I want to request that we change our language standards, because this has an influence. In our national anthem, we sing: “A Jewish soul yearns.” Why not “A human soul yearns?” You have the Psalms, the Bible, the prayer book — no one is asking you to change a word from there. But we are talking about a country that has other citizens, not just Jews. And when the language is nationalistic all the time, it loses my trust as a citizen.

I support this place and want my children to be happy, but I don’t support nationalism. In the shadow of the days of remembrance for the Holocaust and those killed in Israel’s wars, we don’t stop pummeling each other. By force of habit, violence has engulfed us, as if it were a birth defect that cannot be cured.

Seventy-five years of a country which, in the words of the Declaration of Independence, is committed to patience and tolerance, freedom of religion and worship, and human rights regardless of religion, race, and gender — supposedly a “democracy.” But what actually happened after David Ben-Gurion and the others signed the Declaration?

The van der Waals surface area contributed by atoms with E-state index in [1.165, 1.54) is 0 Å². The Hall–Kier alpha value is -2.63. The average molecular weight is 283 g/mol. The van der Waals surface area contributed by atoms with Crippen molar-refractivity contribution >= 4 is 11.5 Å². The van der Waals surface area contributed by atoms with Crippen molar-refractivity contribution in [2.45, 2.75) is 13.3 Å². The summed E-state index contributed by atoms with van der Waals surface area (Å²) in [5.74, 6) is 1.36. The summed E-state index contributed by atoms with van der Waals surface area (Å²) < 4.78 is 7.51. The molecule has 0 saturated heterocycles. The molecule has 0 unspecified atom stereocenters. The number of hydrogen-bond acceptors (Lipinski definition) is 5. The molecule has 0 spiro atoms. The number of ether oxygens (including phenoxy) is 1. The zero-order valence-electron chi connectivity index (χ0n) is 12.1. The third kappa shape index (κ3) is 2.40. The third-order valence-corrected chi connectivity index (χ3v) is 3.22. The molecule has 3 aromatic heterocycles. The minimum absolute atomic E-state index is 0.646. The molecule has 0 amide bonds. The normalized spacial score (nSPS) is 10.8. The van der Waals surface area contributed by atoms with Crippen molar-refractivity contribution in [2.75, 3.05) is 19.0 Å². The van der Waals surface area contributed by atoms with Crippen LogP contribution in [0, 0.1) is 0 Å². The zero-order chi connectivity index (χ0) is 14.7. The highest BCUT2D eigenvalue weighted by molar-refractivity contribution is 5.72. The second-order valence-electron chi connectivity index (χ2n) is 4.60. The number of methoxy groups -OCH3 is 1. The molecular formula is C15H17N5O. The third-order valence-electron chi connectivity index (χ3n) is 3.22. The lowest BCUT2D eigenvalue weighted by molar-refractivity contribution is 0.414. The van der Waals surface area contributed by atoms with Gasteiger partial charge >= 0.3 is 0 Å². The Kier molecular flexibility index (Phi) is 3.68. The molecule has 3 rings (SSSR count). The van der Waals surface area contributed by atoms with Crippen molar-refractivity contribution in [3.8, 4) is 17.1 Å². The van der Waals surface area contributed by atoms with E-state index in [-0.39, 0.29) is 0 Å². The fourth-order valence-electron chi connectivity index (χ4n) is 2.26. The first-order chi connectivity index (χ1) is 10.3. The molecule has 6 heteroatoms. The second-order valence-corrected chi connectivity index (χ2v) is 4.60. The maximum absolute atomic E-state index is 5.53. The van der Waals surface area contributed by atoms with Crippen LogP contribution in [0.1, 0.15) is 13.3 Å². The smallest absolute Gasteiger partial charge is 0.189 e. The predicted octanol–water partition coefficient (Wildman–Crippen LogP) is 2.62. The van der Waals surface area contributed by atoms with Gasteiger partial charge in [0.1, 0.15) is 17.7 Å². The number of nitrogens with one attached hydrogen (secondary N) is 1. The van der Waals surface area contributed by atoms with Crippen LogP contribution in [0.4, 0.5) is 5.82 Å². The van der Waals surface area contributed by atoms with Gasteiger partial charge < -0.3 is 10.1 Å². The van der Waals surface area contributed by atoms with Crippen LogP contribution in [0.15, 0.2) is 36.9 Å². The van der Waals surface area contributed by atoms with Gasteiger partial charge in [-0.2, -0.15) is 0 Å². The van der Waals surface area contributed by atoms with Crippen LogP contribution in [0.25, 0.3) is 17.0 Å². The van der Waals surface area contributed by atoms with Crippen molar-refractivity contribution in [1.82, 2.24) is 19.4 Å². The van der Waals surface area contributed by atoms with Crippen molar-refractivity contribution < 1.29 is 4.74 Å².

Jews from the Muslim world were dispersed to the borderlands. The Palestinians who remained within the state’s borders were placed under martial law. In the Knesset there was a selective democracy: without Herut [the predecessor to the Likud party] and without the Israeli Communist Party [supported by many Palestinian citizens]. In the new state’s society, the top priority was given to those who belonged to Ben-Gurion’s Mapai party, and a form of apartheid and oppression was created with the help of a legal system beholden to the government.